Maybe a new communications system is on the shopping list. Help out and add value at the same time. Does it have sufficient flexibility and storage? What would be the best software? Can we settle on the most compatible screens and printers? Shouldn't you be using a qualified technician? And what about operator training?
Classic upsells include: “Buy one for the home and another for the office" and “Thanks for your order. By way of appreciation, enjoy our super whatever at 10% off, using the enclosed coupon." Usually, the approach works best when the offer you make is something similar to, or associated with, the original item or service.
It is relatively easy to build add-on possibilities into the process. For instance, bundle several products or services together, dropping the aggregate price; or offer discounts on larger quantities; or develop new after-sales options, such as extended warranties and maintenance plans.
SALES AND SERVICE
People are comforted to feel they are saving money and obtaining best-available value. This is not only about sales, but about service as well. When a customer calls to make a purchase and you offer them a better or more appropriate alternative, you are fulfilling additional needs. You’re providing a constructive helping hand.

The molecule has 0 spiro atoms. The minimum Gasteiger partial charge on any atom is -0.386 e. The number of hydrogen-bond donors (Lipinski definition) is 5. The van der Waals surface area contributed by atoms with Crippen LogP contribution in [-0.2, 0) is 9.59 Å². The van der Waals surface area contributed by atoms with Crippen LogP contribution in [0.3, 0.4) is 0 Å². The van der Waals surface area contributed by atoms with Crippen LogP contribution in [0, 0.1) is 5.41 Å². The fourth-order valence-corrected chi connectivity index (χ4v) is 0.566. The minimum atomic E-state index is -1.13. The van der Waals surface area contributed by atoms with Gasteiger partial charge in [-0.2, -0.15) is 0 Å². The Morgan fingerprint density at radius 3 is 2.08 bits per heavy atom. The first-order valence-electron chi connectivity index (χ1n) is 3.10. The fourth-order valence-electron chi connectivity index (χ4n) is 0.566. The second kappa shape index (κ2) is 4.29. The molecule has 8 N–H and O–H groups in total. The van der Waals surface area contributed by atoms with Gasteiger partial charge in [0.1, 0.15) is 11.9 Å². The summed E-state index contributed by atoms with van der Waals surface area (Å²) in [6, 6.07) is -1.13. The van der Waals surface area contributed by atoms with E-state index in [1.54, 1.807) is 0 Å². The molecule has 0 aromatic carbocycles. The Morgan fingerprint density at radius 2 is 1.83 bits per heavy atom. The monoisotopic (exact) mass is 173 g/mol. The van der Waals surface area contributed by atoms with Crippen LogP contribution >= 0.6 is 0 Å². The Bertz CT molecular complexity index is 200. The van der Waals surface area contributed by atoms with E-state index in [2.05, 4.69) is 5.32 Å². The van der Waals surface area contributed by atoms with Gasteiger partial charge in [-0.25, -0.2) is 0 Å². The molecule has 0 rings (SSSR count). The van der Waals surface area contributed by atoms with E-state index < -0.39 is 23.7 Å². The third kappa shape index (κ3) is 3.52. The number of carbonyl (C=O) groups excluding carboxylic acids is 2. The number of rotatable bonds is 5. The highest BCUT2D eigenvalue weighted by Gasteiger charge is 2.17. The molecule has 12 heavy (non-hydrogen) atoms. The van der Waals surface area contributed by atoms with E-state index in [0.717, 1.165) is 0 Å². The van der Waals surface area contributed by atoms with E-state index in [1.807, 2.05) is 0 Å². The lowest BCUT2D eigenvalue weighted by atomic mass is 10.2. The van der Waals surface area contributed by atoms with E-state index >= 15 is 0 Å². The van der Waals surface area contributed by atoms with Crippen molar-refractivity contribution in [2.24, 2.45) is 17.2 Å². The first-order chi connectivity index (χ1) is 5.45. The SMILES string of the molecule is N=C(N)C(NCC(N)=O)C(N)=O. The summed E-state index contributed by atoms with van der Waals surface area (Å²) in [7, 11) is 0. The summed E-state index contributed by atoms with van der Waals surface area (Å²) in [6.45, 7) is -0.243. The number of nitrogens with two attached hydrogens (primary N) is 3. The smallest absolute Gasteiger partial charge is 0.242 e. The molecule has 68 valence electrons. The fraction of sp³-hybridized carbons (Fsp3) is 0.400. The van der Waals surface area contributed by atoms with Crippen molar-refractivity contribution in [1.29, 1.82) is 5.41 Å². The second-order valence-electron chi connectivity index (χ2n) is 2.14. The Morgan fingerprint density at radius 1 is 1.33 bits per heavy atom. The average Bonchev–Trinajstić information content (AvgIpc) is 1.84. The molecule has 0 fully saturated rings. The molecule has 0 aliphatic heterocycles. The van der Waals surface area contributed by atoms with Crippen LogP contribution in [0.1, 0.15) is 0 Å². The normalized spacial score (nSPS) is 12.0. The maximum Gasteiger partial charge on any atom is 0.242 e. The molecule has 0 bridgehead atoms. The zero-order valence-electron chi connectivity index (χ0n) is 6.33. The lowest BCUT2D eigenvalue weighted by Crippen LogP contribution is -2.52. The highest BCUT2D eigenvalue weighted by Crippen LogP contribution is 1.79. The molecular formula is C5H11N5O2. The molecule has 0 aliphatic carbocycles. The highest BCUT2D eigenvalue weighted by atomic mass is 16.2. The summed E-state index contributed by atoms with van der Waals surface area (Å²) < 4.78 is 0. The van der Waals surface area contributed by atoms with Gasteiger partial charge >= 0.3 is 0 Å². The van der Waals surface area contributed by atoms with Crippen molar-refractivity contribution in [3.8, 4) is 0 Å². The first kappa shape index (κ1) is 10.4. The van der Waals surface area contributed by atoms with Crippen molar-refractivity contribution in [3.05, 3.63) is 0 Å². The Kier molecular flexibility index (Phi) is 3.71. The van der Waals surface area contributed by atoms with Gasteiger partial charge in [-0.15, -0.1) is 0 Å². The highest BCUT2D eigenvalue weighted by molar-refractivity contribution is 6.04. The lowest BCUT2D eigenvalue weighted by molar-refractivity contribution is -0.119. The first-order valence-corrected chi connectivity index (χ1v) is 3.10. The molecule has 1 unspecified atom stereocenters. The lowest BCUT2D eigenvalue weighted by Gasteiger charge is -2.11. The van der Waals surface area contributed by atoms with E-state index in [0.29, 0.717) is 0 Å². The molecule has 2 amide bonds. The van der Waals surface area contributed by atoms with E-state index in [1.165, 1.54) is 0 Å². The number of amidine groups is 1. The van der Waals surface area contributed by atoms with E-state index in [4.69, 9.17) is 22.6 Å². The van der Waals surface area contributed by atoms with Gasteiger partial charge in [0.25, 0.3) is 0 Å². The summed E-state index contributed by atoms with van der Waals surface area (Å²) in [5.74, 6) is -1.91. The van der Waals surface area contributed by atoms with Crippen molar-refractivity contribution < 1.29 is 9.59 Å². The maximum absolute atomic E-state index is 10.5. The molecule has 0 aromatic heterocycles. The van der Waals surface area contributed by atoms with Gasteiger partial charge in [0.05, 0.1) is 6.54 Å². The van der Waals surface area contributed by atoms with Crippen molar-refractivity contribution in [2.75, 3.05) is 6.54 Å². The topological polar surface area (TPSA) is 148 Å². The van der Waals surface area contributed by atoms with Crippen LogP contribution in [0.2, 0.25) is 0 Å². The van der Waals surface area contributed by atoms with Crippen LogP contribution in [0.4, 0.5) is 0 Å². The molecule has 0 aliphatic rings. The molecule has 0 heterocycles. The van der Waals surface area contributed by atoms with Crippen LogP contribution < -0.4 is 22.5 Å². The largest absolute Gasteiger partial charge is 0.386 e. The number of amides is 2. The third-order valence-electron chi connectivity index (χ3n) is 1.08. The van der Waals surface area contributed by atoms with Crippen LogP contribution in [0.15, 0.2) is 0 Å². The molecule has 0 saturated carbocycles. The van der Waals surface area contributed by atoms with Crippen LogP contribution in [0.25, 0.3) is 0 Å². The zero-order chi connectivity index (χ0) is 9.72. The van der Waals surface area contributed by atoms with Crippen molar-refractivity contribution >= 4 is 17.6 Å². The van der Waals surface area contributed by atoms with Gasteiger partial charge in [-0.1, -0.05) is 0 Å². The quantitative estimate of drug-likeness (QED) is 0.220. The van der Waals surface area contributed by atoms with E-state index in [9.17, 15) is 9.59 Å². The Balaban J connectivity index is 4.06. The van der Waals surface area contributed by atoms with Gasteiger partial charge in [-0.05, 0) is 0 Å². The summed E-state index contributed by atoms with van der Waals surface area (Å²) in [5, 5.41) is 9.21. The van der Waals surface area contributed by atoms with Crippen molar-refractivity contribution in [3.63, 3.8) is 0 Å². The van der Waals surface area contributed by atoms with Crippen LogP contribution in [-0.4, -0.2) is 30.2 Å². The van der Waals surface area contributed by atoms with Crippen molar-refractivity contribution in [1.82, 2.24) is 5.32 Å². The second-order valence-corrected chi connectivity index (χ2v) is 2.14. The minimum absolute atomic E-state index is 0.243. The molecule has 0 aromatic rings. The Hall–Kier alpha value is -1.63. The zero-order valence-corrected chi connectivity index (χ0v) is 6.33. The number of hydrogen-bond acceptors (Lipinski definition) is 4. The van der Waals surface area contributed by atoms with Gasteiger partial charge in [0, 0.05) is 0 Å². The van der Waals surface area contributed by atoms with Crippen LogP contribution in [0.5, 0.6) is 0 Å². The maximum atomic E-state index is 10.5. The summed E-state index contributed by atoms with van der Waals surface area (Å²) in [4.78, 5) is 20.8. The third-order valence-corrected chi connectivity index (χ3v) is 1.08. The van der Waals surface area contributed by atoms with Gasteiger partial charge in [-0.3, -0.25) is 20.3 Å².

Surely, you will know your product lines and their qualities better than customers could do, placing you in an ideal position to help as well as transact. You will understand their requirements and can make informed recommendations. Create a sense of urgency and personalise the experience.
By listening to what the buyer has to say, you can identify current and future needs. Listen between the lines to what is being implied, yet don’t make assumptions. Confirm that you understand their wish-lists or turn-offs. Show that you are aware of the critical issues. Solve tomorrow's dilemmas as well as today's problems.
You might recommend products and procedures that other customers have told you work particularly well. Or you could cite past successes. Value rather than price should be emphasised. Naturally, you will always speak the language of benefits rather than features.
This extra-value sales process should be to the fore at every business, large and small. It is well documented that fast-food outlets have turned the art into a profitable science. “We’ll give you a third one free when you buy two.” ”Would you like to try one of our new recipe biscuits with that?” “This goes really well with a side salad.” Smaller operators can adapt the technique to their more confined marketplaces.
Customers are able to take more and are likely to be pleased when you give them the opportunity to benefit from a bargain – as long as your propositions are honest and helpful, not pushy nor contrived. As long as the price is seen to be right.
If you have played your part professionally they will come back to you, again and again. You may well have opportunities to bring up new ideas and suggest premium alternatives. This is the kind of purposeful dialogue on which deeper, lasting relationships are structured.
Be genuine in what you offer and focus primarily on each customer’s experience and goals, both immediate and long-term. Moreover, be creative in how it is presented, highlighting how the customer wins. Then you will be able to upsell consistently and be thanked for your efforts.